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Elevated CO2 and Water Use in Mature Scots Pine Trees
Reference
Kellomaki, S. and Wang, K.-Y. 1998. Sap flow in Scots pines growing under conditions of year-round carbon dioxide enrichment and temperature elevation. Plant, Cell and Environment 21: 969-981.

What was done
Closed-top chambers were constructed around 30-year old mature Scots pine (Pinus sylvestris L.) trees growing in Finland. The chambers were fumigated with air containing 350 and 700 ppm CO2 at ambient and elevated (ambient plus 4C) air temperatures for one year to determine the effects of these variables on water-use in this economically important coniferous species. Water-use was assessed indirectly by measuring cumulative sap flow for 32 days, following the one-year of differential CO2 treatment.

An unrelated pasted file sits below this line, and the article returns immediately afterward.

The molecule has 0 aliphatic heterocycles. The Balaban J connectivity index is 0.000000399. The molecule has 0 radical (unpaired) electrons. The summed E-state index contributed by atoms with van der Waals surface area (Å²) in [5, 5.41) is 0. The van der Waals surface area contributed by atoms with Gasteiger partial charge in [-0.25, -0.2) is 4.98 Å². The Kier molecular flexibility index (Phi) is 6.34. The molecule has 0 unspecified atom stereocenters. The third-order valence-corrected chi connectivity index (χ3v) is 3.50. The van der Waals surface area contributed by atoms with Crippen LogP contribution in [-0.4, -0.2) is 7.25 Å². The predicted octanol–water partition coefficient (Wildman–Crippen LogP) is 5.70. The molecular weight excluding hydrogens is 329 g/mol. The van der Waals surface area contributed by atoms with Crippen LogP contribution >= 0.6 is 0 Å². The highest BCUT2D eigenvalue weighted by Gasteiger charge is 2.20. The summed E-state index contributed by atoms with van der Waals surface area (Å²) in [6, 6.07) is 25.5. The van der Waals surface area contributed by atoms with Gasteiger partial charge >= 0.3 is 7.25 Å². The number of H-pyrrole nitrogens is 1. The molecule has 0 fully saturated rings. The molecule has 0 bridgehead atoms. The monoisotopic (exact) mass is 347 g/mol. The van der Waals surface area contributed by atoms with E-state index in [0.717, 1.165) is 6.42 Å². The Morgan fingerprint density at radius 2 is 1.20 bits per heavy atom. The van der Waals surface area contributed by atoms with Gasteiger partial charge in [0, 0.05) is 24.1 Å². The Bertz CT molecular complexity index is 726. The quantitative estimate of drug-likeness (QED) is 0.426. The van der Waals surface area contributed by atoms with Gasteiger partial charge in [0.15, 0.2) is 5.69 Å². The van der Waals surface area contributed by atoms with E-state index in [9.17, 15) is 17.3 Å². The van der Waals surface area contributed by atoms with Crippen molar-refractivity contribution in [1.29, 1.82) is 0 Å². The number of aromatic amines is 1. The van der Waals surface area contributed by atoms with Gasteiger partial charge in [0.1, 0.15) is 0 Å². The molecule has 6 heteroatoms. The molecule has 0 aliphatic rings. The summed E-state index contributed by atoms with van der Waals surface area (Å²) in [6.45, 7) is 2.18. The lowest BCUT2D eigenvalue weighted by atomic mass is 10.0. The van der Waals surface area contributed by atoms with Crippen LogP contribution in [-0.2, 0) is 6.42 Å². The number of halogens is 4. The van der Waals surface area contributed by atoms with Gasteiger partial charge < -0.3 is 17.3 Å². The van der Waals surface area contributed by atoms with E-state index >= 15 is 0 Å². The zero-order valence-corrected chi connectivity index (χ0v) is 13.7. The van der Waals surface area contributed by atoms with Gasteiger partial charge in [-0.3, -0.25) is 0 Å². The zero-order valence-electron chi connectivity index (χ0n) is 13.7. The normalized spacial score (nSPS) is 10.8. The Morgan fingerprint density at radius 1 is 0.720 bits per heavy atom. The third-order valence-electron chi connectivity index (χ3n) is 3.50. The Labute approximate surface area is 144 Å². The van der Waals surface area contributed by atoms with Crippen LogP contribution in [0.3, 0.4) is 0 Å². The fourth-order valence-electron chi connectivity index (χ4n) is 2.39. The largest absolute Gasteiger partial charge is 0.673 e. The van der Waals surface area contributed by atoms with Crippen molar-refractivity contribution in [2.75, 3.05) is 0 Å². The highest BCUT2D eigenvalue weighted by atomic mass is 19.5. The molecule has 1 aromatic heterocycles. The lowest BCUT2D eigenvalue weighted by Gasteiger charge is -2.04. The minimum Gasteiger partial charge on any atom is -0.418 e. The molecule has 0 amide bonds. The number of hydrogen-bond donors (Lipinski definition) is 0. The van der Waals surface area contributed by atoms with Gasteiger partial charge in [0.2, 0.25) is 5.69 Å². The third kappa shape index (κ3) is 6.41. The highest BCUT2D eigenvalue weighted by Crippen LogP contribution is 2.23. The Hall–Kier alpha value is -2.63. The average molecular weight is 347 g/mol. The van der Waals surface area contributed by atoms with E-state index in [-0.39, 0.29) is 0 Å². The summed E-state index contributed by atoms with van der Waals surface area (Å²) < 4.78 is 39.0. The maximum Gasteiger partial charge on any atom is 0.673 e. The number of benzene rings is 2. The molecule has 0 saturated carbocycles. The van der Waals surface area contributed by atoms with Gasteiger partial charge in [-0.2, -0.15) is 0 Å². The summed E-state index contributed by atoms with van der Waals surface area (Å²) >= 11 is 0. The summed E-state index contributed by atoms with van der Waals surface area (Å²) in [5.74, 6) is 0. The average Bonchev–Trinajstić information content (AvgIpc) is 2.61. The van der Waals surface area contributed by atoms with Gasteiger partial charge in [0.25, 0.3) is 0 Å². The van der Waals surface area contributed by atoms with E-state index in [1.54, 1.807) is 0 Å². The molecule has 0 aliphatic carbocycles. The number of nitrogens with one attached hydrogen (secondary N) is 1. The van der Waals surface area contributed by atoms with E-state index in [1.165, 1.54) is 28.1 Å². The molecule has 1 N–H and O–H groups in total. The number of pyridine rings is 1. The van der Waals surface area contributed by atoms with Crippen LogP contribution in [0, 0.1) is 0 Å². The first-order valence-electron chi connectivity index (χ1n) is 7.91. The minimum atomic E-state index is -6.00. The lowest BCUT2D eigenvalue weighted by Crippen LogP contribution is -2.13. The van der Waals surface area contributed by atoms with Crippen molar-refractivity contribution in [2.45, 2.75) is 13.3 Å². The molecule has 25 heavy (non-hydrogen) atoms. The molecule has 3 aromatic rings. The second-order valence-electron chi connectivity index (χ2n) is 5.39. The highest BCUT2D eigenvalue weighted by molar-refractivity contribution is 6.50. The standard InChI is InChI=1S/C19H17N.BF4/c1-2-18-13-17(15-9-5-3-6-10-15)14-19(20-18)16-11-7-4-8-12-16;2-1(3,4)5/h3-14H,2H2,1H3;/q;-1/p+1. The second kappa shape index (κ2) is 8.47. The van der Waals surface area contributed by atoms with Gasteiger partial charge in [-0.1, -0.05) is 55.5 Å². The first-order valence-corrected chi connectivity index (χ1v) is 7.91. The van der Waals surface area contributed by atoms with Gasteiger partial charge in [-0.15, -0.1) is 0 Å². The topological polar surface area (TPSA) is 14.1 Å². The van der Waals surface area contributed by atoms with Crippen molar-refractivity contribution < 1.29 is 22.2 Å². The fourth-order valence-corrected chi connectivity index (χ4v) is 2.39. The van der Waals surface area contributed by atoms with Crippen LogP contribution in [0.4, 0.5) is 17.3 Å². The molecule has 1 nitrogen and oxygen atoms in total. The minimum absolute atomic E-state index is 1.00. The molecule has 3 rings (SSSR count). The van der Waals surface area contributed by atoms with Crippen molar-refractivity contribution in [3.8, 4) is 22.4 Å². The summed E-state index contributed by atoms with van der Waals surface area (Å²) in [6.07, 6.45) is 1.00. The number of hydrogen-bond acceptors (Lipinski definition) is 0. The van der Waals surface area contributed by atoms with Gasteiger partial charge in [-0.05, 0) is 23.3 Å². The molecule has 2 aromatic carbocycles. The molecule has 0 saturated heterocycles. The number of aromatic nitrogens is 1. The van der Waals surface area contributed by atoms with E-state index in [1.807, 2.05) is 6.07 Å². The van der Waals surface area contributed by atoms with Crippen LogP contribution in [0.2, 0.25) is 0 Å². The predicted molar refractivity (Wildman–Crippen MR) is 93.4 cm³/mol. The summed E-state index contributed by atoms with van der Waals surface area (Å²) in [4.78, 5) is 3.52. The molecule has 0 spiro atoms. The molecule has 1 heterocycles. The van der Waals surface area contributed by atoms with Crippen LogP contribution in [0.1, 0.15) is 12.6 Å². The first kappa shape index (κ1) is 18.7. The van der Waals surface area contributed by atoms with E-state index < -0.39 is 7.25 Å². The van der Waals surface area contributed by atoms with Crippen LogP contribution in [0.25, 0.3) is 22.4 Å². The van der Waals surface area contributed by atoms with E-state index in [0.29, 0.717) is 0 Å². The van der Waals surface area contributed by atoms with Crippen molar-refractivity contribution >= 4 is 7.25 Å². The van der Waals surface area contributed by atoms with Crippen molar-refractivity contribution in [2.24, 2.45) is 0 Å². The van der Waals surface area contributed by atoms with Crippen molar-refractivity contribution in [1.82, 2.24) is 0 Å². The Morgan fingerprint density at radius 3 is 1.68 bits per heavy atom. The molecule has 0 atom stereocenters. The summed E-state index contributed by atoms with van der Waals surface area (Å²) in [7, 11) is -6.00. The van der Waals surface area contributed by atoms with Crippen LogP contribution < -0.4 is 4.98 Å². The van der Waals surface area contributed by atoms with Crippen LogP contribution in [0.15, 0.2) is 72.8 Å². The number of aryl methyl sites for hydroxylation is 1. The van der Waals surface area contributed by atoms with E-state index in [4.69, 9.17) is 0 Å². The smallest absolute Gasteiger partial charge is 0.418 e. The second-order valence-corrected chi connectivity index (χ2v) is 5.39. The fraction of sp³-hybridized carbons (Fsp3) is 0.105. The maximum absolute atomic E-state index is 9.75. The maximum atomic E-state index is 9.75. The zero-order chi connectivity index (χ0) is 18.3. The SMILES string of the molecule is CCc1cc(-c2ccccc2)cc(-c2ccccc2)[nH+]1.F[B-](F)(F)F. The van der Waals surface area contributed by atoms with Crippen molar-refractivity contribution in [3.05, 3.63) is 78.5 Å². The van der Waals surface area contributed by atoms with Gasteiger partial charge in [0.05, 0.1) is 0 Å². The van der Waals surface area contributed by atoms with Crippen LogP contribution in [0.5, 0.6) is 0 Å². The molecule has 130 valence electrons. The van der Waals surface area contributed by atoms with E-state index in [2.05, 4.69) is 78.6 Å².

What was learned
Elevated CO2 reduced cumulative sap flow by 14% in mature Scots pine trees growing at ambient air temperatures. In the trees growing at the elevated air temperatures, however, cumulative sap flow measurements were unaffected by atmospheric CO2 concentration.

What it means
As the CO2 content of the air increases, cumulative sap flow and, by implication, cumulative water-use will likely decrease in mature Scots pine trees. This phenomenon will likely enable this economically important tree species to better cope with water stress in the future, unless the ambient air temperature rises by 4C or more, which is highly unlikely. Thus, we can anticipate greater wood production and greater water savings in this woody species as the CO2 content of the air continues to rise.


Reviewed 20 March 2002